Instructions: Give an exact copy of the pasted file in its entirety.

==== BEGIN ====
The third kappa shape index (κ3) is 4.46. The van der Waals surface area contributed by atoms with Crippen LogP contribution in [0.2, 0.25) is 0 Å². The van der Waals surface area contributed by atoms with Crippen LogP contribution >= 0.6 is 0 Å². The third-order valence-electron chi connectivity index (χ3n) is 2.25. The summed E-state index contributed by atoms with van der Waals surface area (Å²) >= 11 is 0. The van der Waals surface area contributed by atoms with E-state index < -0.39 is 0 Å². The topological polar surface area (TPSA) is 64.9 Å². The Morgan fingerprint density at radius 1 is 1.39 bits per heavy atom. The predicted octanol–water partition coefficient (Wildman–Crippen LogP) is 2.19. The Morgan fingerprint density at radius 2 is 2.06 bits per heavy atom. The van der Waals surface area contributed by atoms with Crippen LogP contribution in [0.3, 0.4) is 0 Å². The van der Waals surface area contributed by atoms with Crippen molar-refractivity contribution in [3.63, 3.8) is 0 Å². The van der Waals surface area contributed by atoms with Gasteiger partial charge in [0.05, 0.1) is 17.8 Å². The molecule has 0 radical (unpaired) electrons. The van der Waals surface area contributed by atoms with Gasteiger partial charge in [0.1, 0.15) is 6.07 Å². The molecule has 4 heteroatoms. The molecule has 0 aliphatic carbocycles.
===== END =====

The third kappa shape index (κ3) is 4.46. The van der Waals surface area contributed by atoms with Crippen LogP contribution in [0.2, 0.25) is 0 Å². The van der Waals surface area contributed by atoms with Crippen LogP contribution >= 0.6 is 0 Å². The third-order valence-electron chi connectivity index (χ3n) is 2.25. The summed E-state index contributed by atoms with van der Waals surface area (Å²) >= 11 is 0. The van der Waals surface area contributed by atoms with E-state index < -0.39 is 0 Å². The topological polar surface area (TPSA) is 64.9 Å². The Morgan fingerprint density at radius 1 is 1.39 bits per heavy atom. The predicted octanol–water partition coefficient (Wildman–Crippen LogP) is 2.19. The Morgan fingerprint density at radius 2 is 2.06 bits per heavy atom. The van der Waals surface area contributed by atoms with Crippen LogP contribution in [0.3, 0.4) is 0 Å². The van der Waals surface area contributed by atoms with Crippen molar-refractivity contribution in [3.63, 3.8) is 0 Å². The van der Waals surface area contributed by atoms with Gasteiger partial charge in [0.05, 0.1) is 17.8 Å². The molecule has 0 radical (unpaired) electrons. The van der Waals surface area contributed by atoms with Gasteiger partial charge in [0.1, 0.15) is 6.07 Å². The molecule has 4 heteroatoms. The molecule has 0 aliphatic carbocycles.